Motorists caught drink-driving or drug-driving on NSW roads will lose their licence under strict new laws that come into effect from today. Any driver, even if they are a first time or low-range offender, will receive an immediate three-month licence suspension and also cop an on-the-spot fine of $561.
A low-range reading is considered anything between 0.05% and 0.079%. This tough new penalty regimen comes as part of the NSW Government’s ‘zero tolerance’ approach to drink and drug-driving.
Before these laws were introduced, drink-drivers had to attend court to determine the seriousness of their penalty. Additionally, low-range drink-drivers did not have their licence suspended immediately and were able to still drive up until their court date. These new laws are just one of many examples of the “nanny-state” rules and restrictions impeding on our civil rights and liberties.
Road Safety Plan 2021
The new laws have been introduced as part of the NSW Government’s ‘Road Safety Plan 2021’ to reduce deaths on NSW roads. Transport and Roads Minister Andrew Constance said the NSW Government was taking a ‘zero tolerance’ approach to DUI offences as nearly one in five road deaths were a result of alcohol-related crashes.
In 2018, at least 68 people lost their lives to alcohol-related crashes on NSW roads. Whereas in 2017, 55 people were killed in alcohol-related crashes, and 425 seriously injured. Although the Road Safety Plan aims to reduce road fatalities by at least 30% by 2021, the introduction of strict laws do not solve the problem.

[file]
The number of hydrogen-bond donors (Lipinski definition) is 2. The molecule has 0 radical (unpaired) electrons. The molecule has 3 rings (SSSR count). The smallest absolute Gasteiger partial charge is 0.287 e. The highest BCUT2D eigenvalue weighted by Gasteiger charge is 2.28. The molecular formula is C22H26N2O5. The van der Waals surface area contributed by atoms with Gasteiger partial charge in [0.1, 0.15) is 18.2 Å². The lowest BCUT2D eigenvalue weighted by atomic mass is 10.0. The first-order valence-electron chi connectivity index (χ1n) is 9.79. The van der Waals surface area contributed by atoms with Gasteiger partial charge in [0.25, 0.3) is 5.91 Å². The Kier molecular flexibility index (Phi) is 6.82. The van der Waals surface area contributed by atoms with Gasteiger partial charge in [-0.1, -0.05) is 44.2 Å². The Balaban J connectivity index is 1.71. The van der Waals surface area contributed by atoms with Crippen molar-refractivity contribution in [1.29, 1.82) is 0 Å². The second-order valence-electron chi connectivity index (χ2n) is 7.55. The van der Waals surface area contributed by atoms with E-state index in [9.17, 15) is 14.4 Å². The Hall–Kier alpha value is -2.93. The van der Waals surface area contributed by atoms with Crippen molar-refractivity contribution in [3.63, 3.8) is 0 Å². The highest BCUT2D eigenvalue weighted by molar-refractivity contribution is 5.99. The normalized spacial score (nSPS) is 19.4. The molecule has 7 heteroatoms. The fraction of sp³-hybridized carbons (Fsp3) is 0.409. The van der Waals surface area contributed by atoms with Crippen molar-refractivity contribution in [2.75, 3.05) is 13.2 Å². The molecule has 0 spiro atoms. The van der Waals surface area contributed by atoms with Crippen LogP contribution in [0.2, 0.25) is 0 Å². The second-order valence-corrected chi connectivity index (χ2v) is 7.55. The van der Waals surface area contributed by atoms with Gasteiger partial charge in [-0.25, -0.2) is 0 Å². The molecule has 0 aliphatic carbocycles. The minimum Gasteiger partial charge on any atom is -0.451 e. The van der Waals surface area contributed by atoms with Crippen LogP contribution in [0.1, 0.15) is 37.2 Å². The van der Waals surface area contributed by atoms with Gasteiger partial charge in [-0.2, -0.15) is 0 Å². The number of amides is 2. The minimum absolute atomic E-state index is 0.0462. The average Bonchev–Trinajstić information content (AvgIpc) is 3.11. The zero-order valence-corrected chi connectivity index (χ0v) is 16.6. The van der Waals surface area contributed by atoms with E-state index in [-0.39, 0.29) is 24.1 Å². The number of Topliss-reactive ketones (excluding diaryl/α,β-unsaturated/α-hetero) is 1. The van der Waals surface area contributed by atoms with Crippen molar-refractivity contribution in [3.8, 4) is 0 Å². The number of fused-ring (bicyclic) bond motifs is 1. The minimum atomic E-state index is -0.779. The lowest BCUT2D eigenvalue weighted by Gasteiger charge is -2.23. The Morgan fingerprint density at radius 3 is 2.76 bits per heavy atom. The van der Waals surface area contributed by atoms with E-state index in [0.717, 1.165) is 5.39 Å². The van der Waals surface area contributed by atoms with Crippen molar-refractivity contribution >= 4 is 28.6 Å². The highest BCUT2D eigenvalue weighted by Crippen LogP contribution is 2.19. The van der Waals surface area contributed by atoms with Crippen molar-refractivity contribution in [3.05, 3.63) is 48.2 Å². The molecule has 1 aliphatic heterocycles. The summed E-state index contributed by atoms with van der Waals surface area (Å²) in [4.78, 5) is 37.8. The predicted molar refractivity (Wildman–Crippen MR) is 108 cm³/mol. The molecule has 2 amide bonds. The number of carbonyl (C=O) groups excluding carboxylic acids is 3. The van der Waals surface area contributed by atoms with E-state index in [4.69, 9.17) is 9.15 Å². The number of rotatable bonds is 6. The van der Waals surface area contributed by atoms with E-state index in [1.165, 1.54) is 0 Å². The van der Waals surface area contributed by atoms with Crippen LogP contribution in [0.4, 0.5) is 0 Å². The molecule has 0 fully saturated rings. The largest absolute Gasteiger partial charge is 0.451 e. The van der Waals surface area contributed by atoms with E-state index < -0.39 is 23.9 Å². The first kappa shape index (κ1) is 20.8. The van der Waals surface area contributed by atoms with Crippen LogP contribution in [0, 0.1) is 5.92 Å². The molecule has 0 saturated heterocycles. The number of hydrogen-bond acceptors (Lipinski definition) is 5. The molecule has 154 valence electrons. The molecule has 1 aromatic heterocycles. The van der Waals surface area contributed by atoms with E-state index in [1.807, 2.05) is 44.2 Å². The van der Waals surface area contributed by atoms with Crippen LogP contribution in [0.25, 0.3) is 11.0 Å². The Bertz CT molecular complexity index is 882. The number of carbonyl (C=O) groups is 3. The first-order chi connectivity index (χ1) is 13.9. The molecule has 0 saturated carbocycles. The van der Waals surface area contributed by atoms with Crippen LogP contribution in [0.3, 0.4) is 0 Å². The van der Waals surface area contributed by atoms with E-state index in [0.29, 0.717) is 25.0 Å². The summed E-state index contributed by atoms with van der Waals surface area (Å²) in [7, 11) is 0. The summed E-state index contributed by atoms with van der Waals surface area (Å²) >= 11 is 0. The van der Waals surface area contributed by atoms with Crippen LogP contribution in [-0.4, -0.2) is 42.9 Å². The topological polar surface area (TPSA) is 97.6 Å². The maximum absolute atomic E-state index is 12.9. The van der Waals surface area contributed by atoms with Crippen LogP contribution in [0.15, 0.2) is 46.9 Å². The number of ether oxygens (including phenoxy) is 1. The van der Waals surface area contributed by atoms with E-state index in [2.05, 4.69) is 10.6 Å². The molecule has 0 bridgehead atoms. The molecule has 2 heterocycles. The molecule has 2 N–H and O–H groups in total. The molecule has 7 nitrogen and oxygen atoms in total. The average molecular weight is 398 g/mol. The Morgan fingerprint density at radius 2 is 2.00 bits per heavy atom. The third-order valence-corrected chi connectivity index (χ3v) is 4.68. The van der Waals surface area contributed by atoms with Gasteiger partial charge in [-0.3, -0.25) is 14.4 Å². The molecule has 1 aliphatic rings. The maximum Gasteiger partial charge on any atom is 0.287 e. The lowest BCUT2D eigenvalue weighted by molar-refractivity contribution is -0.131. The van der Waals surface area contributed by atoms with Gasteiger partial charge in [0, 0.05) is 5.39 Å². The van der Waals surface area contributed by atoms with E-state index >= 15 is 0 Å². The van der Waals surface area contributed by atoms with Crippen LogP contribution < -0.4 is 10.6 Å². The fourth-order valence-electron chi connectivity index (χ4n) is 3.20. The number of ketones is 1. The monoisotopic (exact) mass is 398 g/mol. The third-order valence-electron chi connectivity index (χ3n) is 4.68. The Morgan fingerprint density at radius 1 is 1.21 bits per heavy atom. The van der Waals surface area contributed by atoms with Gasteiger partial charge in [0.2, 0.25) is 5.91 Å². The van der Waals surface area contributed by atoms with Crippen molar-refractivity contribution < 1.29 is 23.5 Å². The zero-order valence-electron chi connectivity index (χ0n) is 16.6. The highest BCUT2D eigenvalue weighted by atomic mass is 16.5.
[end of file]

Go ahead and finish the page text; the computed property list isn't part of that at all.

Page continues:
These harsh penalties are likely to increase the commission of criminal behaviour by lessening the legitimacy of the criminal law. Time and time again, strict laws have only fostered the very crime they seeks to eliminate. The NSW Law Society said the new penalties will “decrease deterrence and increase offence and recidivism rates.” With quick licence suspensions, hefty fines, and removal of court attendance, police no longer prepare matters for the court for judges to exercise their discretion. Ultimately, the strict new laws should be revised and amended while the current legal framework maintains its focus on deterring potential law-breakers.
Remember the blood alcohol concentration (BAC) limits in NSW are:
* L and P-plate drivers
* Drivers of vehicles of “gross vehicle mass” greater than 13.9 tonnes
* Drivers of vehicles carrying dangerous goods
* Drivers of public vehicles such as taxi or bus
* ALL licences (including overseas and interstate licence holders) not subject to a 0.02 or zero limit.
* Under 0.05 is the legal limit for most drivers
0.05% to 0.08% is considered low range PCA
0.08% to 0.15% is considered mid range PCA
Over 0.15% is considered high range PCA